Apple's Photo Stream service is split into two parts. The first part conveniently saves your personal photos to iCloud and wirelessly syncs them between your devices. The second part, now known as iCloud Photo Sharing, lets you create shared Photo Streams that other iPhone, iPad, iPod touch and Mac owners can view, comment on, and optionally add their own photos to. Both parts of Photo Stream make handling images easier and more convenient than ever. So, how does it all work?
- How to enable and disable Photo Stream on iPhone and iPad
- How to enable or disable iCloud Photo Sharing on iPhone and iPad
- How to enable or disable notifications for shared Photo Streams on iPhone and iPad
- How to access Photo Stream on iPhone and iPad
- How to access iCloud Photo Sharing on iPhone and iPad
- How to create a shared Photo Stream on iPhone and iPad
- How to delete photos from your Photo Stream on iPhone and iPad
- How to delete photos from shared Photo Streams on iPhone and iPad
- How to delete a shared Photo Stream on iPhone and iPad
- How to unsubscribe from a shared Photo Stream on iPhone and iPad
- How to add or remove people from shared Photo Streams on iPhone and iPad
- How to let others add photos to shared Photo Streams on iPhone and iPad
- How to like or comment on photos in a shared Photo Stream on iPhone and iPad
- How to share Photo Streams with people who don't use iPhones, iPads, or Macs
- iCloud Photo Library and Photo Stream: What’s the difference?
How to enable and disable Photo Stream on iPhone and iPad
If you have an iCloud account, you have the option to use Photo Stream. The regular version of Photo Stream can automatically save your last 1,000 photos or 30 days, whichever is great. It doesn't count against your iCloud storage limit the way iCloud Photo Library does, which may make it a better option for folks who don't want to pay for iCloud. For folks who use Photo Stream on a Mac or PC, you'll want to make sure Photo Stream is enabled even if you are already using iCloud Photo Library.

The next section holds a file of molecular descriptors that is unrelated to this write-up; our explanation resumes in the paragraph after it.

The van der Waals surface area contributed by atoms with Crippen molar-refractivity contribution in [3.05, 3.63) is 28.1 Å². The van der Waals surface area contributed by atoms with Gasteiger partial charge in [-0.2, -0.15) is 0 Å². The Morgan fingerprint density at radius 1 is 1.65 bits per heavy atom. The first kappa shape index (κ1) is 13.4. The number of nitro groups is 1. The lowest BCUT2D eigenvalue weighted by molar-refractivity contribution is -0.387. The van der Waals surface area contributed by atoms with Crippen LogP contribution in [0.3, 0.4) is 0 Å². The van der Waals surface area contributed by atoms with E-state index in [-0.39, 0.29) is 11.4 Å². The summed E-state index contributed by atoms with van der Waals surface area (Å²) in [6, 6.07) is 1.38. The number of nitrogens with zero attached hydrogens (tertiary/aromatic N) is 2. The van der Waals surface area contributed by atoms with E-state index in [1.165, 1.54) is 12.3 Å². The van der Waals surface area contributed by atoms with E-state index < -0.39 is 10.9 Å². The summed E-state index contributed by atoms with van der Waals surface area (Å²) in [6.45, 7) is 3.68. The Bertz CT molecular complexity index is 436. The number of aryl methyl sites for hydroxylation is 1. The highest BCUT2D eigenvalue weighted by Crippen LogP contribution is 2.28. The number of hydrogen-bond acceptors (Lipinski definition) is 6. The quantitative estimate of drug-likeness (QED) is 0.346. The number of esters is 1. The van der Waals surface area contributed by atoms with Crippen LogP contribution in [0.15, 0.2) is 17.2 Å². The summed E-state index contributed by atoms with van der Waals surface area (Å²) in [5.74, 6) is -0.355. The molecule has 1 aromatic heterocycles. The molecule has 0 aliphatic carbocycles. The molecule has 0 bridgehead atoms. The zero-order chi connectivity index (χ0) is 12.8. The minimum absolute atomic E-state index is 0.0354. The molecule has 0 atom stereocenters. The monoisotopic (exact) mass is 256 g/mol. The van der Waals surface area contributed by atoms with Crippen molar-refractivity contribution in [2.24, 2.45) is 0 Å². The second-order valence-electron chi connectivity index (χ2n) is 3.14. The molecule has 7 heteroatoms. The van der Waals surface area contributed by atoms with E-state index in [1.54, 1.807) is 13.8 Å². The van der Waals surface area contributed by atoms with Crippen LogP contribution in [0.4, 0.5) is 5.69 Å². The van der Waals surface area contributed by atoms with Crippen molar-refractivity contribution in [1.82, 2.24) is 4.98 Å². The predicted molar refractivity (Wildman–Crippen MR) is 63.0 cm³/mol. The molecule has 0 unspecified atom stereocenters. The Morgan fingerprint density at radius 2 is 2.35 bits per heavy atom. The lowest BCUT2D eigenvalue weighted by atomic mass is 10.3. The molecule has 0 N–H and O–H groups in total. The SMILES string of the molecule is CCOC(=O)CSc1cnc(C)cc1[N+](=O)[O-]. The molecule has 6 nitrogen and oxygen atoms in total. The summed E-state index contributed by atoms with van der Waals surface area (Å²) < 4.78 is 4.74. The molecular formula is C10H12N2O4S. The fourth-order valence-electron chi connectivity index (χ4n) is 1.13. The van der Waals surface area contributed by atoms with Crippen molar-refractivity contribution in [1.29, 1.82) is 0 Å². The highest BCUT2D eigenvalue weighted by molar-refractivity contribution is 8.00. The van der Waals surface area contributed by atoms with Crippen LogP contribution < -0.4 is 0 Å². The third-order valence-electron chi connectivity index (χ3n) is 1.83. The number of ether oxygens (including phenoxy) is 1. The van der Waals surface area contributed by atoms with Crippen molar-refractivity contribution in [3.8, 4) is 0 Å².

How to enable or disable iCloud Photo Sharing on iPhone and iPad
iCloud Photo Sharing is just Apple's new name for what has traditionally been known as shared Photo Streams. These streams can easily be created and then shared with any other iPhone, iPad, iPod touch, or Mac user that also has iCloud Photo Sharing enabled. Once you've created one and share it, other people can view your photos, comment on them, like them, and even add their own if you choose to let them. In order to create or join other people's shared Photo Streams, you just need to make sure you have the feature enabled.
How to enable or disable shared Photo Stream notifications on iPhone and iPad
Every time someone adds a photo to a shared Photo Stream, comments on something, or likes it, every member of that particular stream will receive a push notification. If you don't want to completely turn off notifications through Notification Center, you can choose to disable notifications just for a specific stream. This is a great trick for a stream that may have a lot of people or a specific person that tends to post a lot of photos or leave a lot of comments you may not necessarily need to see as they happen.
How to access Photo Stream on iPhone and iPad
After you've enable Photo Stream, you'll also want to know how and where to access it on all your devices. The traditional version of Photo Stream lives inside the Photos app alongside all your locally stored photos and saves the last 30 days or most recent 1,000 photos, whichever is greater. However, if you have iCloud Photo Library enabled, you may be a little confused as to where Photo Stream went and why. We can help explain all these issues.
How to access iCloud Photo Sharing on iPhone and iPad
iCloud Photo Sharing lives in the Shared section of your Photos app and lets you access not only the Photo Streams that you have shared with others, but the streams that others have shared with you. Prior to iOS 8, iCloud Photo Sharing was simply referred to as shared Photo Streams. Aside from that, not much else has changed.
How to create a shared Photo Stream on iPhone and iPad